I just read this story, and I’m having a hard time corroborating it. I’m also having a hard time refuting it, so, because it sounds plausible, I’m posting it. But just know, it may be an urban legend.
In 1972, M*A*S*H debuted. It wasn’t expected to be much of anything but a chance to make a series, relatively cheaply, using leftover sets from the Altman film. It turned out to be the only hit for FOX (although it aired on CBS, it was a FOX production) at that time.
Three years later, FOX was in financial trouble again and two of the stars of M*A*S*H left, so, panicking, it decided to try to make some fast money. It offered local stations a deal: for a flat $13K an episode (non-refundable) the stations would have the rights to run the shows, years later, when they were syndicatable. Stations jumped at the chance and FOX made $25 million.
When the show could run locally, in 1979, M*A*S*H was still hugely popular and each of those local stations grossed over $1 million for each episode. That’s 168 episodes… so $168 million, per episode, made by the stations, for an investment of $13K (per).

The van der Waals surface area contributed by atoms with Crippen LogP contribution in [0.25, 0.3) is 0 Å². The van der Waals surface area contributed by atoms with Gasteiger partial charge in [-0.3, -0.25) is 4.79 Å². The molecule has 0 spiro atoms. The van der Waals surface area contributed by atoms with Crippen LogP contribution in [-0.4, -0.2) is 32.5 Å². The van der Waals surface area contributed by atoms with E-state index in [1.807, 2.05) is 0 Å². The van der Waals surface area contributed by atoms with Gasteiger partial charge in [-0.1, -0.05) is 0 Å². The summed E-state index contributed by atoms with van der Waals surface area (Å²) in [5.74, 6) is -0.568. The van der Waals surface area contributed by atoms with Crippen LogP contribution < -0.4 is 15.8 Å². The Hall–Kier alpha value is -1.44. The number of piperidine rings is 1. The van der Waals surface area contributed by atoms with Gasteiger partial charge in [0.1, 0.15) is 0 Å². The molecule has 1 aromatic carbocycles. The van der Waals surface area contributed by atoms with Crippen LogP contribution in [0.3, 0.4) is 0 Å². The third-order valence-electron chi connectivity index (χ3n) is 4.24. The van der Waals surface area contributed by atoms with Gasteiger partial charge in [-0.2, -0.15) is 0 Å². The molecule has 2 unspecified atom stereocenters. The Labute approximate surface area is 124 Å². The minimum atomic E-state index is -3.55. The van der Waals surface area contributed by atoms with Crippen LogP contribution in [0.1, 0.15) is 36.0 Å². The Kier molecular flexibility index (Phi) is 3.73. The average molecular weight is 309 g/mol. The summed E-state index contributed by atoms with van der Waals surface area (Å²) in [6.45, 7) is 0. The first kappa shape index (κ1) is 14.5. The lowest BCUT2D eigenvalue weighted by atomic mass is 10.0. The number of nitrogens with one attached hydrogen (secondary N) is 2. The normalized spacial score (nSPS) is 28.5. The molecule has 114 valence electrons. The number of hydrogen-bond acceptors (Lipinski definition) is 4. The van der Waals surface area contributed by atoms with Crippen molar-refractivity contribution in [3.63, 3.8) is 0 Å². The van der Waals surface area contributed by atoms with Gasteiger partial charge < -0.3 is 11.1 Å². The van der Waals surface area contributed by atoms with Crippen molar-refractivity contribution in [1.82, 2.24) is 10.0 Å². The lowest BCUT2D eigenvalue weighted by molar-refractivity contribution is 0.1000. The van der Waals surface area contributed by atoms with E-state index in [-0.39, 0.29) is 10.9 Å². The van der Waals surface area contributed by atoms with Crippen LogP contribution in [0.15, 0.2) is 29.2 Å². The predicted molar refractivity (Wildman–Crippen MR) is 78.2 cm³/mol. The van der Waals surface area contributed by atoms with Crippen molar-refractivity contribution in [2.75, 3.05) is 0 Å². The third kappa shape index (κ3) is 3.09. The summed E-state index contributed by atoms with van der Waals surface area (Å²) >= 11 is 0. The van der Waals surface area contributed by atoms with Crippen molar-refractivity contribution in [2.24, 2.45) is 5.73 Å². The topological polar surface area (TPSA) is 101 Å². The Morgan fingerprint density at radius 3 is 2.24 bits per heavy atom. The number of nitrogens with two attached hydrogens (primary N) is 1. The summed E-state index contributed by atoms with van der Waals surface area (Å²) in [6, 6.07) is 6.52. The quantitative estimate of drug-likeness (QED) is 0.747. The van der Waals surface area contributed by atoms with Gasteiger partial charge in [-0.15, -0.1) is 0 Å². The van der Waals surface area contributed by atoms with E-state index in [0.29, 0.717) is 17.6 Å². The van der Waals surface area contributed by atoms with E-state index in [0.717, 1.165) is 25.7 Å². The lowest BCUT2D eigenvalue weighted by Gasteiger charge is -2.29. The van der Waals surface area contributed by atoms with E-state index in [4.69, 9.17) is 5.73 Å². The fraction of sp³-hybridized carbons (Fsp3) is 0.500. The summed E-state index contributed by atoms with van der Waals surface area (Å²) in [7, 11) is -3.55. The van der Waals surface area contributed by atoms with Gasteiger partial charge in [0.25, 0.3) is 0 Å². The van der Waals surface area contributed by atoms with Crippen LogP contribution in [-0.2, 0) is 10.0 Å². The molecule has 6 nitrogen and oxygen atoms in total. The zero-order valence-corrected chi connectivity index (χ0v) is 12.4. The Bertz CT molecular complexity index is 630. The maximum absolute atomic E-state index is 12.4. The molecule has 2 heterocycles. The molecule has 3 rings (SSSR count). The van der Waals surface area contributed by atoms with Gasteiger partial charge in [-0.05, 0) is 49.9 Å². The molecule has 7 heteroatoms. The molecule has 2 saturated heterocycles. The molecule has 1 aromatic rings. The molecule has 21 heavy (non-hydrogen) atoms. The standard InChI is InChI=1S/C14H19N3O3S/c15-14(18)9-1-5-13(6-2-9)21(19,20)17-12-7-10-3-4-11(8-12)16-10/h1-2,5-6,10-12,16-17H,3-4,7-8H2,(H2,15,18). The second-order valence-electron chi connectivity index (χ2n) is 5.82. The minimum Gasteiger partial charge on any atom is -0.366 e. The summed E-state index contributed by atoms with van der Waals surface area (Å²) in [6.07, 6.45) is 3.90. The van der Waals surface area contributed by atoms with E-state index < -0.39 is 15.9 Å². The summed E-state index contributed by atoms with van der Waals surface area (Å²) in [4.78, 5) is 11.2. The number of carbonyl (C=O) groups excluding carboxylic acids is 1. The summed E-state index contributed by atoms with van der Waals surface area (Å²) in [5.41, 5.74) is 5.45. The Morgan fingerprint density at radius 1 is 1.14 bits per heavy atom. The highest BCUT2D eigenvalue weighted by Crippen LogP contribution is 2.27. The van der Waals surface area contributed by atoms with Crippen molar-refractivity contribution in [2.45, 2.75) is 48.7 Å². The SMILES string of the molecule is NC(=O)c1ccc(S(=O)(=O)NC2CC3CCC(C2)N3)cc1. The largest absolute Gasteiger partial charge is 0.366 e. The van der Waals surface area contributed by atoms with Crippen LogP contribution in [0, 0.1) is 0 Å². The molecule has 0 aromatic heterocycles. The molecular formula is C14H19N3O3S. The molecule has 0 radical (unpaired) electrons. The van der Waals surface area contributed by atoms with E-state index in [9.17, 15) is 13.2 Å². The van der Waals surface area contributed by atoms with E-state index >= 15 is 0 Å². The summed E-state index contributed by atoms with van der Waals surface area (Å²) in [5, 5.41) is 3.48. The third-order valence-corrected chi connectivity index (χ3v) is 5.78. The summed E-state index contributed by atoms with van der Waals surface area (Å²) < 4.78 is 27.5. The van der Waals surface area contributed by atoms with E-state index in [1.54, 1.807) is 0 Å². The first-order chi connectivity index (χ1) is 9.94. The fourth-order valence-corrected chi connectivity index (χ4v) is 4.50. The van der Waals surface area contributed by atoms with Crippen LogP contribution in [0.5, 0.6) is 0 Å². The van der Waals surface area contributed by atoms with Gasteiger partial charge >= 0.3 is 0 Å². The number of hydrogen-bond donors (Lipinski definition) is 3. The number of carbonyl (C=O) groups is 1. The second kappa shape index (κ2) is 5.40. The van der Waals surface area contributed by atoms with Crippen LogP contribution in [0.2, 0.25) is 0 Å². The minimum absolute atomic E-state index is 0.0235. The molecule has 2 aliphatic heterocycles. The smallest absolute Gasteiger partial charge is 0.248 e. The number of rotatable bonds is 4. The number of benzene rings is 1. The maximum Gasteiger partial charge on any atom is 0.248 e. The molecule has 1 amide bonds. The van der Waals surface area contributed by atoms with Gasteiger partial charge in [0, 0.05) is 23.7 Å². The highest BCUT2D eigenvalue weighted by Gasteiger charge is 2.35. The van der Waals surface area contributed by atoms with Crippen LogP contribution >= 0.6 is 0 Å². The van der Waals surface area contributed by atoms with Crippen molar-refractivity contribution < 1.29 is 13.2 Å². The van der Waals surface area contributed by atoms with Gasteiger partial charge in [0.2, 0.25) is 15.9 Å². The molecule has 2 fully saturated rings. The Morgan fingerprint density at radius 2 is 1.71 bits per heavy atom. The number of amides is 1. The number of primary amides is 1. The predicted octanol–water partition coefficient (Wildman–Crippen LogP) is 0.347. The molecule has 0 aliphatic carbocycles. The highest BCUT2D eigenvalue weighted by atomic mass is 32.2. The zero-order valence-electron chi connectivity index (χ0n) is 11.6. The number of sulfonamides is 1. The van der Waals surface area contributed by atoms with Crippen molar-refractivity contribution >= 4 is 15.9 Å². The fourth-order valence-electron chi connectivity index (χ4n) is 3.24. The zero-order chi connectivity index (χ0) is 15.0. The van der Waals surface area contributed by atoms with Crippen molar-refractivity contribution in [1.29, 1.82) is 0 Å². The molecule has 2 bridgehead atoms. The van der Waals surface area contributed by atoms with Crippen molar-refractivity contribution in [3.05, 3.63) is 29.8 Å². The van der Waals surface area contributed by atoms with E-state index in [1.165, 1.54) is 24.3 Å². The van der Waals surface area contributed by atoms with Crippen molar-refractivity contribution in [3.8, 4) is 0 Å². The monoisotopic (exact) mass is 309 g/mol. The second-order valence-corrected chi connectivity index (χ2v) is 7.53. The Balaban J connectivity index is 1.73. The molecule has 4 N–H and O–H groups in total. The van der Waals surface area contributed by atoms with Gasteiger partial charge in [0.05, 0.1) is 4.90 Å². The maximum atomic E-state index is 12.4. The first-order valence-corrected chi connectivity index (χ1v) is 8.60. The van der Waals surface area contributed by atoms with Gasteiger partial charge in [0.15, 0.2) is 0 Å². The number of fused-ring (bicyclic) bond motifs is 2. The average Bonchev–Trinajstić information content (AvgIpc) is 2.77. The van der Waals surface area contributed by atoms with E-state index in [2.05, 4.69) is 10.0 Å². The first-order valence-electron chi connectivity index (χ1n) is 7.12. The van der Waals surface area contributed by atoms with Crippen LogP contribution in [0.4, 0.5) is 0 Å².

FOX made nothing more.
The point? FOX sold something without respecting its potential future value.
I’m afraid too many photographers are doing this today. Think about future values. Consider negotiating deals where future value is a factor by accepting a low fee now but with more down the line. For example, structure a system for a small company with potential for growth, that wants you to shoot for their website. They’re growing, with the hopes of having an IPO in the future–build in a tiered pricing system where, if they hit X revenue or have their IPO, you get a bonus. That makes you a stakeholder in their success–part of the team–and gives them confidence that you are really interested in their best interests as well as your own.
Basically, be creative in your pricing, and don’t give it away. You never know when you’re sitting on a Nike swoosh or a M*A*S*H episode.